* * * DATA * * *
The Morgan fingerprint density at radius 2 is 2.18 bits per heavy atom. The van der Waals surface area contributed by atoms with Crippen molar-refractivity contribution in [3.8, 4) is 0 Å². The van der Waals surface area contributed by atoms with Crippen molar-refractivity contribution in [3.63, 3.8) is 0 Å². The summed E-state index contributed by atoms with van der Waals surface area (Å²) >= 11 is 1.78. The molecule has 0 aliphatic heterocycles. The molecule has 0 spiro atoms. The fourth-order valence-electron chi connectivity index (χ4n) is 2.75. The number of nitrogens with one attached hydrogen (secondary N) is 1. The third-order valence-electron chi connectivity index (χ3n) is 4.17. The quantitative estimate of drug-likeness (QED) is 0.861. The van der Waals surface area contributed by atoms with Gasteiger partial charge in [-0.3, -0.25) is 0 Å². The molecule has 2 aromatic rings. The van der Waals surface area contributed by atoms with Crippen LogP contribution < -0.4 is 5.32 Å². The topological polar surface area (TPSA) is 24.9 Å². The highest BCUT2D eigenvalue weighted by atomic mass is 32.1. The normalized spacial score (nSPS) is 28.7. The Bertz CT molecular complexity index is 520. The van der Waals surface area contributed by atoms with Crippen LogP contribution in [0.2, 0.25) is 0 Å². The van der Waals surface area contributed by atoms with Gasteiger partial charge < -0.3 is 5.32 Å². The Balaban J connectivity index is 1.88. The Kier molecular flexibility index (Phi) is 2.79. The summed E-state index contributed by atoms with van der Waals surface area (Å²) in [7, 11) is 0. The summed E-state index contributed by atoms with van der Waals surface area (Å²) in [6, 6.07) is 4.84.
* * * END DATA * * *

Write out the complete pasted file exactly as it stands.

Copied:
The Morgan fingerprint density at radius 2 is 2.18 bits per heavy atom. The van der Waals surface area contributed by atoms with Crippen molar-refractivity contribution in [3.8, 4) is 0 Å². The van der Waals surface area contributed by atoms with Crippen molar-refractivity contribution in [3.63, 3.8) is 0 Å². The summed E-state index contributed by atoms with van der Waals surface area (Å²) >= 11 is 1.78. The molecule has 0 aliphatic heterocycles. The molecule has 0 spiro atoms. The fourth-order valence-electron chi connectivity index (χ4n) is 2.75. The number of nitrogens with one attached hydrogen (secondary N) is 1. The third-order valence-electron chi connectivity index (χ3n) is 4.17. The quantitative estimate of drug-likeness (QED) is 0.861. The van der Waals surface area contributed by atoms with Gasteiger partial charge in [-0.3, -0.25) is 0 Å². The molecule has 2 aromatic rings. The van der Waals surface area contributed by atoms with Crippen LogP contribution < -0.4 is 5.32 Å². The topological polar surface area (TPSA) is 24.9 Å². The highest BCUT2D eigenvalue weighted by atomic mass is 32.1. The normalized spacial score (nSPS) is 28.7. The Bertz CT molecular complexity index is 520. The van der Waals surface area contributed by atoms with Crippen LogP contribution in [0.2, 0.25) is 0 Å². The van der Waals surface area contributed by atoms with Gasteiger partial charge < -0.3 is 5.32 Å². The Balaban J connectivity index is 1.88. The Kier molecular flexibility index (Phi) is 2.79. The summed E-state index contributed by atoms with van der Waals surface area (Å²) in [7, 11) is 0. The summed E-state index contributed by atoms with van der Waals surface area (Å²) in [6, 6.07) is 4.84.